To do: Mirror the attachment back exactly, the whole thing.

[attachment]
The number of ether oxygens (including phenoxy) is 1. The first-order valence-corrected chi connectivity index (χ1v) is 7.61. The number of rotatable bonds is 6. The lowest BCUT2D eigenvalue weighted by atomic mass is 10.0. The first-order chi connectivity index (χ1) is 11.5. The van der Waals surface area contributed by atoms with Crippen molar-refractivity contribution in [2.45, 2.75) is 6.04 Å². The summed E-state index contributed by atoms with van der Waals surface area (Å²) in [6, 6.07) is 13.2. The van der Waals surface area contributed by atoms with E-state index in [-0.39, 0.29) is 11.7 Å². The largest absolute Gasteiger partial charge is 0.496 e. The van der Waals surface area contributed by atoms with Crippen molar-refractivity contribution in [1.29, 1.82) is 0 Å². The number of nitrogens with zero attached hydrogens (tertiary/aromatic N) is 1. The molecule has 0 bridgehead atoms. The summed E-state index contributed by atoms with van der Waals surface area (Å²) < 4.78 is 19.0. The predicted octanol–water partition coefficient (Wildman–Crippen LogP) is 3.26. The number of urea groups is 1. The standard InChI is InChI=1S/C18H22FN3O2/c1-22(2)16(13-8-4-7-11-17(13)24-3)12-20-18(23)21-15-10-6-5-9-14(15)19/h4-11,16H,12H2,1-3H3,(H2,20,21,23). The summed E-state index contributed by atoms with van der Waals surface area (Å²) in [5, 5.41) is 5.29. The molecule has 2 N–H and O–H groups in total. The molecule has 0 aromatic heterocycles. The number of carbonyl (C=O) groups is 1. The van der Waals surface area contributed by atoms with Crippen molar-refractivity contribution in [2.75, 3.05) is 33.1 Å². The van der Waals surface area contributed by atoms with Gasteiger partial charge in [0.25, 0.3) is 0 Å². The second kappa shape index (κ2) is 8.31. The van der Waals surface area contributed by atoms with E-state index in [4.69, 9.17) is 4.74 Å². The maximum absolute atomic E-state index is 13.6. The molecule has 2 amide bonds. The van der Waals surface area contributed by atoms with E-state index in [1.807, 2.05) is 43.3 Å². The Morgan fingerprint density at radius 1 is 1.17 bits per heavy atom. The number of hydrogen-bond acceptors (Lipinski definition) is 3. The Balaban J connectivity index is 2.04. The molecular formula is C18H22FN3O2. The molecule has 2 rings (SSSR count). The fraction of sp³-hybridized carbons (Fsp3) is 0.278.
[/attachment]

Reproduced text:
The number of ether oxygens (including phenoxy) is 1. The first-order valence-corrected chi connectivity index (χ1v) is 7.61. The number of rotatable bonds is 6. The lowest BCUT2D eigenvalue weighted by atomic mass is 10.0. The first-order chi connectivity index (χ1) is 11.5. The van der Waals surface area contributed by atoms with Crippen molar-refractivity contribution in [2.45, 2.75) is 6.04 Å². The summed E-state index contributed by atoms with van der Waals surface area (Å²) in [6, 6.07) is 13.2. The van der Waals surface area contributed by atoms with E-state index in [-0.39, 0.29) is 11.7 Å². The largest absolute Gasteiger partial charge is 0.496 e. The van der Waals surface area contributed by atoms with Crippen molar-refractivity contribution in [1.29, 1.82) is 0 Å². The number of nitrogens with zero attached hydrogens (tertiary/aromatic N) is 1. The molecule has 0 bridgehead atoms. The summed E-state index contributed by atoms with van der Waals surface area (Å²) < 4.78 is 19.0. The predicted octanol–water partition coefficient (Wildman–Crippen LogP) is 3.26. The number of urea groups is 1. The standard InChI is InChI=1S/C18H22FN3O2/c1-22(2)16(13-8-4-7-11-17(13)24-3)12-20-18(23)21-15-10-6-5-9-14(15)19/h4-11,16H,12H2,1-3H3,(H2,20,21,23). The summed E-state index contributed by atoms with van der Waals surface area (Å²) in [5, 5.41) is 5.29. The molecule has 2 N–H and O–H groups in total. The molecule has 0 aromatic heterocycles. The number of carbonyl (C=O) groups is 1. The van der Waals surface area contributed by atoms with Crippen molar-refractivity contribution in [2.75, 3.05) is 33.1 Å². The van der Waals surface area contributed by atoms with Gasteiger partial charge in [0.25, 0.3) is 0 Å². The second kappa shape index (κ2) is 8.31. The van der Waals surface area contributed by atoms with E-state index in [4.69, 9.17) is 4.74 Å². The maximum absolute atomic E-state index is 13.6. The molecule has 2 amide bonds. The van der Waals surface area contributed by atoms with E-state index in [1.807, 2.05) is 43.3 Å². The Morgan fingerprint density at radius 1 is 1.17 bits per heavy atom. The number of hydrogen-bond acceptors (Lipinski definition) is 3. The Balaban J connectivity index is 2.04. The molecular formula is C18H22FN3O2. The molecule has 2 rings (SSSR count). The fraction of sp³-hybridized carbons (Fsp3) is 0.278.